Growing up our mornings were blissfully uneventful. Monday through Friday Mama would wake us up by throwing open the curtains then at the same time grabbing my big toe and Cynthia’s while singing a voz alto, “Good morning! Good morning! The sun is shining! Good morning!”. We would both grumble and try to bury ourselves deeper into our beds. Knowing the possibility of any bonus slumber to be impossible we would climb out of our beds and get dressed for school. Breakfast awaited. Satisfying but predictable our places would be set by Mama every morning. Her Royal Danish silver on a neatly folded paper napkin would flank our Royal Doulton Bunnykins bowls, each filled with a scant cup of Cheerios. Mama would be close by with a pitcher of cold milk. On our Bunnykins plates would be one of the following: an orange, and apple or a banana. Our egg cups were always empty.:( Weekends, however, were different. Weekends held the promise of flavor. Soft boiled eggs were often an end of the week reward. And we always held on to the hope that maybe, just maybe, our whole wheat toast wouldn’t be charred and blackened all the way through. Teeth thoroughly brushed, hair neatly pulled back in pony tails, little white tennis dresses on, she’d give us each a dime. For a Coke; the word we used for all carbonated beverages. The freshly swept tennis courts awaited. And these were her parting words, “Now I want you girls to have good lessons and pay attention. Both of you are to play several matches so you can move ahead on the ladder. I love you! Fly your banner high!” That last part, about the “banner” was ALWAYS directed to me. She meant make us proud, keep the family name honorable…BEHAVE! Jeepers! What did she think I was going to do? I was 9 for crying out loud! Anyway, off we’d go on our bikes pedaling down Las Olas with our rackets in our baskets and our dimes safely tucked in our socks. After a good four or five hours of CONSTANT exercise we would run into each other at the Coke machine. Cynthia and I would dig around in our shoes to find our treasured dimes. A cold, sugary elixir called “Sprite” was about to come hurtling out of the machine into our hot, tired, little hands. That Coke machine at the tennis courts was one of the best…ever! Why? Because nine times out of ten your beautiful, emerald-green bottle had ice in it!! Sweet, frozen shards of Sprite slowly sliding down our throats seemed like paradise, nirvana, absolute heaven on earth. We never had sugar! We’d sip on our drinks each chatting and gossiping with our friends on the wooden benches outside the snack room. As morning had advanced into noon we disbanded, some girls picked up by their mothers, others swung their legs over their bikes to make their trek back home. Let me tell you that 3 1/2 mile ride home was sometimes agonizing!! Our legs were heavy as lead after all that running and although our hands were calloused from playing so much we could always feel a little blister throbbing its way to the surface. Year after year we stuck to this routine…it’s what we did back then because that’s what our parents told us he had to do. As time marched on those dimes were replaced by quarters. The bikes were replaced by cars. We still had Cheerios, tho. And tennis lessons. Then one weekend morning Mama came in our room singing as always, yanking our toes and irritating us beyond belief. We were older, teenagers, less tolerant and probably borderline rude. “Mama!! Stop it! Do you HAVE to sing! Jeeze! Stop!” And so she did. She looked at us long and hard and said, “Fine. You won’t hear it again.” And guess what? We didn’t. From then on we still got our Cheerios and fruit. We still got our quarters. And she still woke us up. But she would only pop her head into our room and in a soft voice say, “Girls. Time to get up.” Now in the very advanced stages of Parkinson’s Mama hasn’t spoken in a very long time. I would do just about anything to hear her beautiful, happy voice….just about anything.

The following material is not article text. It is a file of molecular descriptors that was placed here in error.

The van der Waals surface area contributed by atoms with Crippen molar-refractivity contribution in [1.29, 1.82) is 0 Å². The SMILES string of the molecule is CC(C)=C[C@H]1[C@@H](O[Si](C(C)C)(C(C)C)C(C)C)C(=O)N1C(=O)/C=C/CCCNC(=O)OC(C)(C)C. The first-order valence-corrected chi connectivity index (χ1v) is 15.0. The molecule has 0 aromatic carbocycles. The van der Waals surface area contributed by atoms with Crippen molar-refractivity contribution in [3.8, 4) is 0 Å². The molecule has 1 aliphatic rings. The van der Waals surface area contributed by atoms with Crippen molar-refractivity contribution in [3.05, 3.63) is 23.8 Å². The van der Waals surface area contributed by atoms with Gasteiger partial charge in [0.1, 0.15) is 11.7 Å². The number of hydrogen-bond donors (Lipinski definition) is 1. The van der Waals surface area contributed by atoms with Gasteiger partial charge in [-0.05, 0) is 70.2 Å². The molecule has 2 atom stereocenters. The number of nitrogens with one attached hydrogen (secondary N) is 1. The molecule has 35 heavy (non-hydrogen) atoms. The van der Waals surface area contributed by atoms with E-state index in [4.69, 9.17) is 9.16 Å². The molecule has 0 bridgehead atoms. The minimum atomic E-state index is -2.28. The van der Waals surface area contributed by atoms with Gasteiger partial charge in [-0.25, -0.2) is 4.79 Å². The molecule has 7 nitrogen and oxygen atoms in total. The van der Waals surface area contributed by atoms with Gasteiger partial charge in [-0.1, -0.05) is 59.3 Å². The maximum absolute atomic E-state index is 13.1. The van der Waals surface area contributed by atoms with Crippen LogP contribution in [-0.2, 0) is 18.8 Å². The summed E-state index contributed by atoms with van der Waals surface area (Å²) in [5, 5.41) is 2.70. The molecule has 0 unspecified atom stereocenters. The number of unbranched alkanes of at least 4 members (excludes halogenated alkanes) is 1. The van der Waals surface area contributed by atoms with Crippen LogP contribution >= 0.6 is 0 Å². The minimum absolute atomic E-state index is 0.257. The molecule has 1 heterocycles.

These muffins are magnificent! The addition of lemon zest makes them uber lemony and against the sweet crunch of the crumble topping? I’ve not had better. They’re super easy to prepare and quick also. The batter is quite stiff so resist the temptation of over working the dough. It’s fine if there are still some floury patches even after adding the berries. Wonderful hot out of the oven they are even better the next day!